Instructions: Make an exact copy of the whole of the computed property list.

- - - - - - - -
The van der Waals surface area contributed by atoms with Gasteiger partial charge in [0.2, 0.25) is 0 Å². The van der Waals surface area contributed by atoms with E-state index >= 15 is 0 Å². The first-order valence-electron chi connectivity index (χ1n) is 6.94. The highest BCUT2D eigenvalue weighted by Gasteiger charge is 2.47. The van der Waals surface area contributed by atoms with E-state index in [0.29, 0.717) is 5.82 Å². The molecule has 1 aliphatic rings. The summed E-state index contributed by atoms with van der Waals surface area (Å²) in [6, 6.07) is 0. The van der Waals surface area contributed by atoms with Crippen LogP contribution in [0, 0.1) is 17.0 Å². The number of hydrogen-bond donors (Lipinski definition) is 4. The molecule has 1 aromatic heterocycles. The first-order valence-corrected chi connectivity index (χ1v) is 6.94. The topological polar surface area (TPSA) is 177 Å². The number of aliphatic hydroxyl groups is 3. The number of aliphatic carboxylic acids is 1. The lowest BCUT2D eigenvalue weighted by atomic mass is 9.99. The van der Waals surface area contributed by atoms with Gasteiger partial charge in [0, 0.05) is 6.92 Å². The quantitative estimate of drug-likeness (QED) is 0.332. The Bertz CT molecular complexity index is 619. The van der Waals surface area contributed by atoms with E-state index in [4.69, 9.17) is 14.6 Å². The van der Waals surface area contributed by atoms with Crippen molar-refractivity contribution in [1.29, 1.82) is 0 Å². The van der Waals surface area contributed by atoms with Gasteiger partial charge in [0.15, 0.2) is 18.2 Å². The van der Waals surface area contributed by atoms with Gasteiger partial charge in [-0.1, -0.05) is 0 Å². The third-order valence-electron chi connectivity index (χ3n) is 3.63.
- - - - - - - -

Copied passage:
The van der Waals surface area contributed by atoms with Gasteiger partial charge in [0.2, 0.25) is 0 Å². The van der Waals surface area contributed by atoms with E-state index >= 15 is 0 Å². The first-order valence-electron chi connectivity index (χ1n) is 6.94. The highest BCUT2D eigenvalue weighted by Gasteiger charge is 2.47. The van der Waals surface area contributed by atoms with E-state index in [0.29, 0.717) is 5.82 Å². The molecule has 1 aliphatic rings. The summed E-state index contributed by atoms with van der Waals surface area (Å²) in [6, 6.07) is 0. The van der Waals surface area contributed by atoms with Crippen LogP contribution in [0, 0.1) is 17.0 Å². The number of hydrogen-bond donors (Lipinski definition) is 4. The molecule has 1 aromatic heterocycles. The first-order valence-corrected chi connectivity index (χ1v) is 6.94. The topological polar surface area (TPSA) is 177 Å². The number of aliphatic hydroxyl groups is 3. The number of aliphatic carboxylic acids is 1. The lowest BCUT2D eigenvalue weighted by atomic mass is 9.99. The van der Waals surface area contributed by atoms with Gasteiger partial charge in [0, 0.05) is 6.92 Å². The quantitative estimate of drug-likeness (QED) is 0.332. The Bertz CT molecular complexity index is 619. The van der Waals surface area contributed by atoms with E-state index in [4.69, 9.17) is 14.6 Å². The van der Waals surface area contributed by atoms with Crippen molar-refractivity contribution in [1.29, 1.82) is 0 Å². The van der Waals surface area contributed by atoms with Gasteiger partial charge in [0.15, 0.2) is 18.2 Å². The van der Waals surface area contributed by atoms with Gasteiger partial charge in [-0.1, -0.05) is 0 Å². The third-order valence-electron chi connectivity index (χ3n) is 3.63.